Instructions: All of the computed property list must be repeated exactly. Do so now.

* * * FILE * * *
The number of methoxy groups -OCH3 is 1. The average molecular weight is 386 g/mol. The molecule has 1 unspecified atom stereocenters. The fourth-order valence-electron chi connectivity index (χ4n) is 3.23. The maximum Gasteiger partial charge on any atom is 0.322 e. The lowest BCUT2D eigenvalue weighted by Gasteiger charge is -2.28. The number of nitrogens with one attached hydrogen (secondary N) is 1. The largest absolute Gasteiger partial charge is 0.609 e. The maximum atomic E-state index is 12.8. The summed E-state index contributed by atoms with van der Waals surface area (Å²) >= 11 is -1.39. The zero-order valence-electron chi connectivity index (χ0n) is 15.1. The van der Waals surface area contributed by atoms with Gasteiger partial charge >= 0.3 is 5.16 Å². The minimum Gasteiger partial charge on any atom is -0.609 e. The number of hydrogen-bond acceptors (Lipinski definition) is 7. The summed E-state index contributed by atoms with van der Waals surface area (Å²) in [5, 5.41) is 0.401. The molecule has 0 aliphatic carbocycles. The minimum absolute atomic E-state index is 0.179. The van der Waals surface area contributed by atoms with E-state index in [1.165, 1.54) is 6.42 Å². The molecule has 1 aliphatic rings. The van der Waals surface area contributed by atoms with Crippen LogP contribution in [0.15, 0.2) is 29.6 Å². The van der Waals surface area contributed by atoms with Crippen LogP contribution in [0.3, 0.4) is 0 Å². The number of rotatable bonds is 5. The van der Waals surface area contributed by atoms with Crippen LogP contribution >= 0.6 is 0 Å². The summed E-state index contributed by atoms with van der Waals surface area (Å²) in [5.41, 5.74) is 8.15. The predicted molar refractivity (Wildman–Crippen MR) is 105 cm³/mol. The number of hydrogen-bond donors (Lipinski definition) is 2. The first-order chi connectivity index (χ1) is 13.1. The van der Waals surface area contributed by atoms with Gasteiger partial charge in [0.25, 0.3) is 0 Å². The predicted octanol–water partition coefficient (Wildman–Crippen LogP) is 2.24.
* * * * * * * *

The number of methoxy groups -OCH3 is 1. The average molecular weight is 386 g/mol. The molecule has 1 unspecified atom stereocenters. The fourth-order valence-electron chi connectivity index (χ4n) is 3.23. The maximum Gasteiger partial charge on any atom is 0.322 e. The lowest BCUT2D eigenvalue weighted by Gasteiger charge is -2.28. The number of nitrogens with one attached hydrogen (secondary N) is 1. The largest absolute Gasteiger partial charge is 0.609 e. The maximum atomic E-state index is 12.8. The summed E-state index contributed by atoms with van der Waals surface area (Å²) >= 11 is -1.39. The zero-order valence-electron chi connectivity index (χ0n) is 15.1. The van der Waals surface area contributed by atoms with Gasteiger partial charge >= 0.3 is 5.16 Å². The minimum Gasteiger partial charge on any atom is -0.609 e. The number of hydrogen-bond acceptors (Lipinski definition) is 7. The summed E-state index contributed by atoms with van der Waals surface area (Å²) in [5, 5.41) is 0.401. The molecule has 0 aliphatic carbocycles. The minimum absolute atomic E-state index is 0.179. The van der Waals surface area contributed by atoms with E-state index in [1.165, 1.54) is 6.42 Å². The molecule has 1 aliphatic rings. The van der Waals surface area contributed by atoms with Crippen LogP contribution in [0.15, 0.2) is 29.6 Å². The van der Waals surface area contributed by atoms with Crippen LogP contribution in [0.3, 0.4) is 0 Å². The number of rotatable bonds is 5. The van der Waals surface area contributed by atoms with Crippen LogP contribution >= 0.6 is 0 Å². The summed E-state index contributed by atoms with van der Waals surface area (Å²) in [5.41, 5.74) is 8.15. The predicted molar refractivity (Wildman–Crippen MR) is 105 cm³/mol. The number of hydrogen-bond donors (Lipinski definition) is 2. The first-order chi connectivity index (χ1) is 13.1. The van der Waals surface area contributed by atoms with Gasteiger partial charge in [0.25, 0.3) is 0 Å². The predicted octanol–water partition coefficient (Wildman–Crippen LogP) is 2.24.